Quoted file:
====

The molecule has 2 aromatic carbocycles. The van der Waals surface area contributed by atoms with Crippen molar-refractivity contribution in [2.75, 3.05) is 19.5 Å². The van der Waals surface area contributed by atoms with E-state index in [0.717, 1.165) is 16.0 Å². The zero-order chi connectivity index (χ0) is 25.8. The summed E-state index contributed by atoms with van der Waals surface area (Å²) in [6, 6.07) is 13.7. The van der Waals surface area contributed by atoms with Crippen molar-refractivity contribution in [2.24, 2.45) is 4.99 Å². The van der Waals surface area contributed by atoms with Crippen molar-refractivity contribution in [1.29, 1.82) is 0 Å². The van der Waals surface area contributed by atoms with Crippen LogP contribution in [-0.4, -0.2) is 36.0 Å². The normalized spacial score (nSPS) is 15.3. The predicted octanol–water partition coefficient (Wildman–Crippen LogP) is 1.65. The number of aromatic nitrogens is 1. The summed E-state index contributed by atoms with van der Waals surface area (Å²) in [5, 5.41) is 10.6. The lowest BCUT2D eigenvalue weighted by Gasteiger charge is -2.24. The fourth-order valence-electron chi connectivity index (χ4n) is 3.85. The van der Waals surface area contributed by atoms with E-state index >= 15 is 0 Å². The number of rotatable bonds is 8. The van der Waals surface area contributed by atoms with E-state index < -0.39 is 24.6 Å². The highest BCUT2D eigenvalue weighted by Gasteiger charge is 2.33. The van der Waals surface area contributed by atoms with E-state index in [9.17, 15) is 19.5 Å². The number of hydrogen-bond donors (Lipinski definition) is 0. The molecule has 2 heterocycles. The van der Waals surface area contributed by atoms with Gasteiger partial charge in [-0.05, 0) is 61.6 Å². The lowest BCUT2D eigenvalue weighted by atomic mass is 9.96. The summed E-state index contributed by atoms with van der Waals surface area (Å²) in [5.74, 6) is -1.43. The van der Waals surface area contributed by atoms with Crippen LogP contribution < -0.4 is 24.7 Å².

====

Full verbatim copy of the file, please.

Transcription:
The molecule has 2 aromatic carbocycles. The van der Waals surface area contributed by atoms with Crippen molar-refractivity contribution in [2.75, 3.05) is 19.5 Å². The van der Waals surface area contributed by atoms with E-state index in [0.717, 1.165) is 16.0 Å². The zero-order chi connectivity index (χ0) is 25.8. The summed E-state index contributed by atoms with van der Waals surface area (Å²) in [6, 6.07) is 13.7. The van der Waals surface area contributed by atoms with Crippen molar-refractivity contribution in [2.24, 2.45) is 4.99 Å². The van der Waals surface area contributed by atoms with Crippen molar-refractivity contribution in [1.29, 1.82) is 0 Å². The van der Waals surface area contributed by atoms with Crippen LogP contribution in [-0.4, -0.2) is 36.0 Å². The normalized spacial score (nSPS) is 15.3. The predicted octanol–water partition coefficient (Wildman–Crippen LogP) is 1.65. The number of aromatic nitrogens is 1. The summed E-state index contributed by atoms with van der Waals surface area (Å²) in [5, 5.41) is 10.6. The lowest BCUT2D eigenvalue weighted by Gasteiger charge is -2.24. The fourth-order valence-electron chi connectivity index (χ4n) is 3.85. The van der Waals surface area contributed by atoms with E-state index >= 15 is 0 Å². The number of rotatable bonds is 8. The van der Waals surface area contributed by atoms with E-state index < -0.39 is 24.6 Å². The highest BCUT2D eigenvalue weighted by Gasteiger charge is 2.33. The van der Waals surface area contributed by atoms with E-state index in [9.17, 15) is 19.5 Å². The number of hydrogen-bond donors (Lipinski definition) is 0. The molecule has 2 heterocycles. The van der Waals surface area contributed by atoms with Gasteiger partial charge in [-0.05, 0) is 61.6 Å². The lowest BCUT2D eigenvalue weighted by atomic mass is 9.96. The summed E-state index contributed by atoms with van der Waals surface area (Å²) in [5.74, 6) is -1.43. The van der Waals surface area contributed by atoms with Crippen LogP contribution < -0.4 is 24.7 Å².